Etymology
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overt (adj.)

early 14c., "open; unfastened" (originally literal, of clothing, a book, etc.; this sense is now obsolete), from Old French overt (Modern French ouvert), past participle of ovrir "to open," from Latin aperire "to open, uncover," from PIE compound *ap-wer-yo- from *ap- "off, away" (see apo-) + root *wer- (4) "to cover." Compare Latin operire "to cover," from the same root with PIE prefix *op- "over;" and Lithuanian atverti "open," užverti "shut." The meaning "clear, open or plain to view, manifest, revealed" is from late 14c.

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overtly (adv.)

"in an overt manner," early 14c., from overt + -ly (2).

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apert (adj.)
"open, evident, undisguised," early 14c., from Old French apert "obvious, evident, visible, plain to see," and directly from Latin apertus "open, uncovered, unclosed," past participle of aperire "to open, uncover" (see overt). Related: Apertly.
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apricate (v.)
1690s, "to bask in the sun," from Latin apricatus, past participle of apricari "to bask in the sun," from apricus "exposed" (to the sun); perhaps contracted from *apericus, from aperire "to open" (see overt). Transitive sense is recorded from 1851. Related: Aprication.
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overture (n.)

mid-13c., "an opening, an aperture;" early 15c. as "an introductory proposal, something offered to open the way to some conclusion," from Old French overture "opening; proposal" (Modern French ouverture), from Latin apertura "opening," from aperire "to open, uncover" (see overt).

The orchestral sense of "a movement serving as a prelude or introduction to an extended work" in English is recorded from 1660s.

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pert (adj.)

mid-13c., "evident, unconcealed, manifest, apparent to the eye;" early 14c., "attractive, comely, of good appearance," shortened form of Middle English apert "open, frank," from Old French apert, from Latin apertus, past participle of aperire "to open" (see overt). Sense of "saucy, impudent" is recorded from late 14c. Less pejorative meaning "lively, brisk, in good spirits" (c. 1500) survives in U.S. dialectal peart (with Middle English alternative spelling). Related: Pertly; pertness.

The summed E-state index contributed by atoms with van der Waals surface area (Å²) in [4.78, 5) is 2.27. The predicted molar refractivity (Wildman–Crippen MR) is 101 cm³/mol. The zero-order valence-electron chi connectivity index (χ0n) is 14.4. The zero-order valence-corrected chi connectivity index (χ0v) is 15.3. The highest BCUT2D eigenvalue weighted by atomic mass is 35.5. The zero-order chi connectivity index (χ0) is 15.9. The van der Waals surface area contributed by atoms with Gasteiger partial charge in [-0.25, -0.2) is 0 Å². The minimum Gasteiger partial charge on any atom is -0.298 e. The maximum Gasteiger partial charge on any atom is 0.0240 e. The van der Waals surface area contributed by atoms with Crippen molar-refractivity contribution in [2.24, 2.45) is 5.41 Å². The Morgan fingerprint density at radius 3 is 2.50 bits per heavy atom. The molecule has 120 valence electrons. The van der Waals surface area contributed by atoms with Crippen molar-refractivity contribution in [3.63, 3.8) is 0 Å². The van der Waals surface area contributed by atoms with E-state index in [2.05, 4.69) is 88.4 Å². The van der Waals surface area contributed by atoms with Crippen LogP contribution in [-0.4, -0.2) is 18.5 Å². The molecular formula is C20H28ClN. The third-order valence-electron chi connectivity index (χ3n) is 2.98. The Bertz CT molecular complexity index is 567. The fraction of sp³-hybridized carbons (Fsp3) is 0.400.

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external (adj.)

early 15c., "overt;" by 1590s as "situated or lying outside," from Latin externus "outside, outward" (from exterus; see exterior) + -al (1). This version won out over exterial. Related: Externally.

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overtime (n.)

1846, "time above the regular hours of work, time during which one works beyond the regular hours," from over- + time (n.). In reference to the pay given for this by 1916. Sporting sense first attested 1921, in an ice hockey context.

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overtower (v.)

"tower or soar too high," 1830, from over- + tower (v.). Related: Overtowered; overtowering.

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overtop (v.)

"rise above or beyond the top of," 1560s, from over- + top (v.). Related: Overtopped; overtopping.

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